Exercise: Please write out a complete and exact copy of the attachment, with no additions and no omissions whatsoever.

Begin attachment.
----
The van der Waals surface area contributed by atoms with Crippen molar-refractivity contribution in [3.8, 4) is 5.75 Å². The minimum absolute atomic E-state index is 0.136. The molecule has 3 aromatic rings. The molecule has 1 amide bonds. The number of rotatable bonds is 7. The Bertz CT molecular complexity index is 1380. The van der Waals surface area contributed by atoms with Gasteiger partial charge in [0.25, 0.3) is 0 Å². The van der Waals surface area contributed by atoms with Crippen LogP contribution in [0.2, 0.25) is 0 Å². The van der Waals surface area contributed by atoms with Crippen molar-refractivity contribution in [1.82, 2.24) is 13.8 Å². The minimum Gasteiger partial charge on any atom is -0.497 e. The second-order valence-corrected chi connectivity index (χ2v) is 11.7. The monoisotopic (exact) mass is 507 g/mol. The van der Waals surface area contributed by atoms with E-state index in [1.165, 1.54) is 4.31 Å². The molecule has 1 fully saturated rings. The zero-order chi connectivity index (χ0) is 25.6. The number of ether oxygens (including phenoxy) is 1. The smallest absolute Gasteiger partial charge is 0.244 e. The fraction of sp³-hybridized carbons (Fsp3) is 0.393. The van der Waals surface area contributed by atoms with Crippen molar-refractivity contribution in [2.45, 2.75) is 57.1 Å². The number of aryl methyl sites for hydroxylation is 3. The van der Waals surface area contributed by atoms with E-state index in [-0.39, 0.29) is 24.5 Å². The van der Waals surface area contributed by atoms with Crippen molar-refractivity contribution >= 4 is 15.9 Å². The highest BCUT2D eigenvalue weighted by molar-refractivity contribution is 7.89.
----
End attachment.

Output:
The van der Waals surface area contributed by atoms with Crippen molar-refractivity contribution in [3.8, 4) is 5.75 Å². The minimum absolute atomic E-state index is 0.136. The molecule has 3 aromatic rings. The molecule has 1 amide bonds. The number of rotatable bonds is 7. The Bertz CT molecular complexity index is 1380. The van der Waals surface area contributed by atoms with Gasteiger partial charge in [0.25, 0.3) is 0 Å². The van der Waals surface area contributed by atoms with Crippen LogP contribution in [0.2, 0.25) is 0 Å². The van der Waals surface area contributed by atoms with Crippen molar-refractivity contribution in [1.82, 2.24) is 13.8 Å². The minimum Gasteiger partial charge on any atom is -0.497 e. The second-order valence-corrected chi connectivity index (χ2v) is 11.7. The monoisotopic (exact) mass is 507 g/mol. The van der Waals surface area contributed by atoms with E-state index in [1.165, 1.54) is 4.31 Å². The molecule has 1 fully saturated rings. The zero-order chi connectivity index (χ0) is 25.6. The number of ether oxygens (including phenoxy) is 1. The smallest absolute Gasteiger partial charge is 0.244 e. The fraction of sp³-hybridized carbons (Fsp3) is 0.393. The van der Waals surface area contributed by atoms with Crippen molar-refractivity contribution in [2.45, 2.75) is 57.1 Å². The number of aryl methyl sites for hydroxylation is 3. The van der Waals surface area contributed by atoms with E-state index in [-0.39, 0.29) is 24.5 Å². The van der Waals surface area contributed by atoms with Crippen molar-refractivity contribution >= 4 is 15.9 Å². The highest BCUT2D eigenvalue weighted by molar-refractivity contribution is 7.89.